Over the past 18 months, South Florida’s scorching real estate market has been celebrated and well documented in these pages and other media, and with good reason.
Sales volume and prices have maintained extraordinarily high levels (especially in the luxury sector), with domestic buyers calling for the weather, lifestyle and COVID-friendly policies in our region, as part of the integration of virtual work and education. (The growing migration of tech and financial companies from high tax / cost-of-living communities like New York and California has also fueled this phenomenon.)
But real estate markets are complex ecosystems, and dramatic growth in one area will often lead to weakness in another. In the case of South Florida, the rapid and extreme loss of inventory has become a major impediment to this success, unnecessarily inflating prices and crowding out qualified buyers who simply want to free themselves from leasing.
Even my middle class and affluent clients are reluctant to sell their current home, fearing that they will face a limited and overpriced pool of purchase options if they are to stay in this market. (For the sake of transparency, this inventory shortage is also troubling for real estate professionals like myself, who prefer healthy, predictable and balanced markets to keep their business going.)
While this inventory shortage is a dark cloud over our industry, streaks of sunlight are starting to appear, potentially stabilizing the market in small but significant ways.
During the terrifying first months of the COVID pandemic, the federal government put in place two programs to help homeowners deal with serious financial uncertainty: mortgage forbearance and a moratorium on foreclosures. Forbearance allowed mortgage lenders to delay their monthly payments, and while more than 4 million homeowners were on the program as of May 2020, that number had fallen to 1.6 million by August 2021, according to the Mortgage Bankers Association.
The moratorium on foreclosures expired in July and deposits have already increased 27% from July to August, according to the 2021 report on the US foreclosure market from ATTOM, a mortgage data company and parent company of the market. RealtyTrac foreclosures. (A 60% increase from last year.)
While most experts say they don’t expect a flood of foreclosures in the next few months, the numbers are expected to increase gradually. With so many homeowners now facing foreclosure and / or repossession of mortgage payments, it’s safe to assume that a very large percentage will choose to sell in this sizzling market, creating more buying opportunities down the road.
Here in town I have already seen an increase in “short sales” resulting from these changes and have even placed offers on some for my clients. (Readers may recall the popularity of short sales in the aftermath of the Great Recession of 2008, in which thousands of homeowners found themselves “underwater” with their property valued below the mark. amount of their mortgage. In these transactions, lenders would accept the net proceeds of closing sales, satisfying a larger amount of mortgage debt.)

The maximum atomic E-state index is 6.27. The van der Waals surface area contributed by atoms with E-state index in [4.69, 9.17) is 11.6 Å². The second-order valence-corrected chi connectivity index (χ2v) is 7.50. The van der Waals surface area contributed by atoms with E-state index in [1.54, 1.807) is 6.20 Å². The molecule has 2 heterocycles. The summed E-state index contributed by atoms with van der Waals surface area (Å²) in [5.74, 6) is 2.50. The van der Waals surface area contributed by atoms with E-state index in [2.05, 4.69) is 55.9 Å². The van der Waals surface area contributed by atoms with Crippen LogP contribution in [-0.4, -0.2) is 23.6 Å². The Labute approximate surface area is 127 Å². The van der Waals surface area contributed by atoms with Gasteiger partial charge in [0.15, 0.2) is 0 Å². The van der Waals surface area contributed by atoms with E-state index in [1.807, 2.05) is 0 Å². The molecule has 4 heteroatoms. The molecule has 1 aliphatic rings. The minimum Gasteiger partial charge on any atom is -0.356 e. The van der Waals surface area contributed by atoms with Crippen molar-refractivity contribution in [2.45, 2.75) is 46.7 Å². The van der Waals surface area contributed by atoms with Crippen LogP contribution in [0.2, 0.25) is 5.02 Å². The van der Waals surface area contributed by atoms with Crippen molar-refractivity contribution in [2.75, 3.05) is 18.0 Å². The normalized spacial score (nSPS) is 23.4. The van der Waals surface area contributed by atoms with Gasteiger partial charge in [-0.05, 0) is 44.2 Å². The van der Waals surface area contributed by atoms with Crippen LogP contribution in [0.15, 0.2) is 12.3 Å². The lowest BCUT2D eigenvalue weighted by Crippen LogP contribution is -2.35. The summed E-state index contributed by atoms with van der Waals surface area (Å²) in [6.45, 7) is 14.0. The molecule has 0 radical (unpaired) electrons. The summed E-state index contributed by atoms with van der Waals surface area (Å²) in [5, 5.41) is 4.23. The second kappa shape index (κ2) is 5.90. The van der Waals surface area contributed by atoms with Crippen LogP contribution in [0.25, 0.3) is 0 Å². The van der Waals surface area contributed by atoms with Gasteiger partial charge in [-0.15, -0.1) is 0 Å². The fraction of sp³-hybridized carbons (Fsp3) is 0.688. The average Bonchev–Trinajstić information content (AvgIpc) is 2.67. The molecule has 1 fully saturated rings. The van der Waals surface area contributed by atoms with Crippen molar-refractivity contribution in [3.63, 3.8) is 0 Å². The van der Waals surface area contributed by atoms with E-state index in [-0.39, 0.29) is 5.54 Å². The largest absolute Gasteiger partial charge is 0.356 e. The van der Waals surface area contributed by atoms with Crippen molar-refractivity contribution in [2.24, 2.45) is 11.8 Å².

Over the past few weeks, I have had a surge of properties listed by my longtime and older clients who for various reasons are forced to enter the market at this point. This is a common trend when hot cycles are perceived to have cooled down a bit. Some just want to get in the game when they may demand higher prices, while others are willing to downsize due to major lifestyle or life cycle changes.
My own neighborhood in southern Coral Gables offers a glimpse of this trend. A single-family rental property (which once required a lease of $ 8,500 / month) hit the market at $ 2.75 million and was matched after a reduction to $ 2.45 million.
Nearby, an elderly couple eager to move into a luxury active adult community advertised their home for $ 1.45 million and found a willing buyer above the asking price in one day. Still, the youngest child of another longtime owner started college this semester, and they are also seriously considering downsizing. As members of the larger generation, baby boomers, and even older Gen Xers are experiencing these changes in greater numbers, we should expect the inventory to open up accordingly.
While this next trend is only just beginning, I believe it could have a positive impact on condominium availability in the years to come. As the Miami Herald has reported in-depth, there are many disparate factors that must coincide to make bulk building buybacks possible, but once completed, developers would have the option to completely renovate or raze and build new towers, creating hundreds of new units for buyers to consider. (With the added benefits of modern, safer construction materials and techniques.)
Small homes – between 750 and 1,750 square feet – made up about 35% of homes for sale in the area in August, according to new data from Realtor.com; a 9.1% increase over last year. These homes, which are generally more affordable, represent good opportunities for new owners. Like the owners mentioned earlier, the sellers of these tiny homes are choosing to register now to enter a dynamic market, but local agents also attribute this trend to migration out of South Florida, second home sales, or death of relatives.
Granted, I wouldn’t expect any of these factors individually to have a major impact on the available housing market, which will only ease noticeably when prices stabilize over a long and consistent duration. But taken together, they could put a dent in the inventory steel curtain facing South Florida buyers this year.
Christopher Zoller, board member of the Master Brokers Forum, is an agent at BHHS EWM Realty International. He served as Chairman of the Board of Directors in 2017 of the MIAMI Association for Realtors, which has 52,000 members, and can be contacted at 305-321-3221 and / or [email protected]